Peter Singer Quote

We need to recognise that what really matters isn't buying more and more consumer goods, but family, friends, and knowing that we are doing something worthwhile with our lives. Helping to reduce the appalling consequences of world poverty should be part of that reassessment.

Peter Singer

We need to recognise that what really matters isn't buying more and more consumer goods, but family, friends, and knowing that we are doing something worthwhile with our lives. Helping to reduce the appalling consequences of world poverty should be part of that reassessment.

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About Peter Singer

Peter Albert David Singer (born 6 July 1946) is an Australian moral philosopher, currently the Ira W. DeCamp Professor of Bioethics at Princeton University. He specialises in applied ethics and approaches ethical issues from a secular, utilitarian perspective. He is known in particular for his book Animal Liberation (1975), in which he argues in favour of veganism, and his essay "Famine, Affluence, and Morality", in which he argues in favour of donating to help the global poor. For most of his career, he was a preference utilitarian, but he stated in The Point of View of the Universe (2014), coauthored with Katarzyna de Lazari-Radek, that he had become a hedonistic utilitarian.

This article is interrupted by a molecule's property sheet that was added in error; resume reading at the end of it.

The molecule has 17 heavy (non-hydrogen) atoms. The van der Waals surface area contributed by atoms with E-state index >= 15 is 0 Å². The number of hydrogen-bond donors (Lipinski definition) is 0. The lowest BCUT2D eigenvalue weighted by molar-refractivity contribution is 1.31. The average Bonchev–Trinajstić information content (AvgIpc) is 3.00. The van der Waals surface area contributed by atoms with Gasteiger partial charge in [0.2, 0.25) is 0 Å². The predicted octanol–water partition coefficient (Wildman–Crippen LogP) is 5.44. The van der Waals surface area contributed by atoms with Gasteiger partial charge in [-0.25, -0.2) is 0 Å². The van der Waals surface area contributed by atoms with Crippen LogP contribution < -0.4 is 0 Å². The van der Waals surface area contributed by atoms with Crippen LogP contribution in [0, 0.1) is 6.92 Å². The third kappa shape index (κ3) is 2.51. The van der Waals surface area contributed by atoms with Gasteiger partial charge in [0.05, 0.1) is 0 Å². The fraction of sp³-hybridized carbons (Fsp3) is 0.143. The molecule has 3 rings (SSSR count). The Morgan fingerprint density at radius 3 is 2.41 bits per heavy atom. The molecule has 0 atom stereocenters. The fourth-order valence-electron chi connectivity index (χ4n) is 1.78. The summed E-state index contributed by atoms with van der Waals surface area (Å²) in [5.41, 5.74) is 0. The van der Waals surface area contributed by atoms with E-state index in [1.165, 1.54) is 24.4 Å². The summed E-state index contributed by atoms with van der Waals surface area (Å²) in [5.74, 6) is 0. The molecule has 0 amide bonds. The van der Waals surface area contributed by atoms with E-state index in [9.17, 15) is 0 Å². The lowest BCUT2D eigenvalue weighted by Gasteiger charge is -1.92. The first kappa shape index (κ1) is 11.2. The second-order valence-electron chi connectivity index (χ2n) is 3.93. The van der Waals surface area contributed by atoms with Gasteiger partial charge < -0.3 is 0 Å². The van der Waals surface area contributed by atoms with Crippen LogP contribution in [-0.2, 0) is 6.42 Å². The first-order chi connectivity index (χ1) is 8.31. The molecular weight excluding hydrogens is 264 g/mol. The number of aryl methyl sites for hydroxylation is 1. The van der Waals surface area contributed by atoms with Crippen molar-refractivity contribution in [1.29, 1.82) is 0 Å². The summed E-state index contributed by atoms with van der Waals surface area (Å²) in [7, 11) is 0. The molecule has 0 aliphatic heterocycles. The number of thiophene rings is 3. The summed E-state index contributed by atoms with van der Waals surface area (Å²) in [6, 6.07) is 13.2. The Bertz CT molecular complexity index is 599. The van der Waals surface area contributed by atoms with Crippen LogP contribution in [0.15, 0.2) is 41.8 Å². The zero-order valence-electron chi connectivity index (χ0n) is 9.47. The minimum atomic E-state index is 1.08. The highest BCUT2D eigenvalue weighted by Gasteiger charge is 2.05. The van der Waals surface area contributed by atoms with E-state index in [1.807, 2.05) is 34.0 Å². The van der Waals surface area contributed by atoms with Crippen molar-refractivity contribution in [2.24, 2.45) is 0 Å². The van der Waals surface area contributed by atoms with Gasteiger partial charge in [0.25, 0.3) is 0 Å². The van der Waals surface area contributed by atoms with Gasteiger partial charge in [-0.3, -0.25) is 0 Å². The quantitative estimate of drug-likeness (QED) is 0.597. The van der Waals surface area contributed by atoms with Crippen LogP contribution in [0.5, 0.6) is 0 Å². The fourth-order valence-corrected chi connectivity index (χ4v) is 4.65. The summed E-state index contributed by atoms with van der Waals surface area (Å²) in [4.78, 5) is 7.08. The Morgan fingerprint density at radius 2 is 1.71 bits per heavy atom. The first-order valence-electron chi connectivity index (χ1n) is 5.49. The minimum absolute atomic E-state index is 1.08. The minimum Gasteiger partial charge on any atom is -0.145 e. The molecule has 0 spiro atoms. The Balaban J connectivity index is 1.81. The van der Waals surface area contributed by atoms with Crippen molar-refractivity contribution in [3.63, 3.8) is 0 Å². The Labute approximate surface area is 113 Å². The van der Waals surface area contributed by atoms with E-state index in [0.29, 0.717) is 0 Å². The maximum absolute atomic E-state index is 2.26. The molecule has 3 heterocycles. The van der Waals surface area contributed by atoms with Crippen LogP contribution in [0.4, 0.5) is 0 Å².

On two occasions, Singer served as chair of the philosophy department at Monash University, where he founded its Centre for Human Bioethics. In 1996 he stood unsuccessfully as a Greens candidate for the Australian Senate. In 2004 Singer was recognised as the Australian Humanist of the Year by the Council of Australian Humanist Societies. In 2005, The Sydney Morning Herald placed him among Australia's ten most influential public intellectuals. Singer is a cofounder of Animals Australia and the founder of The Life You Can Save.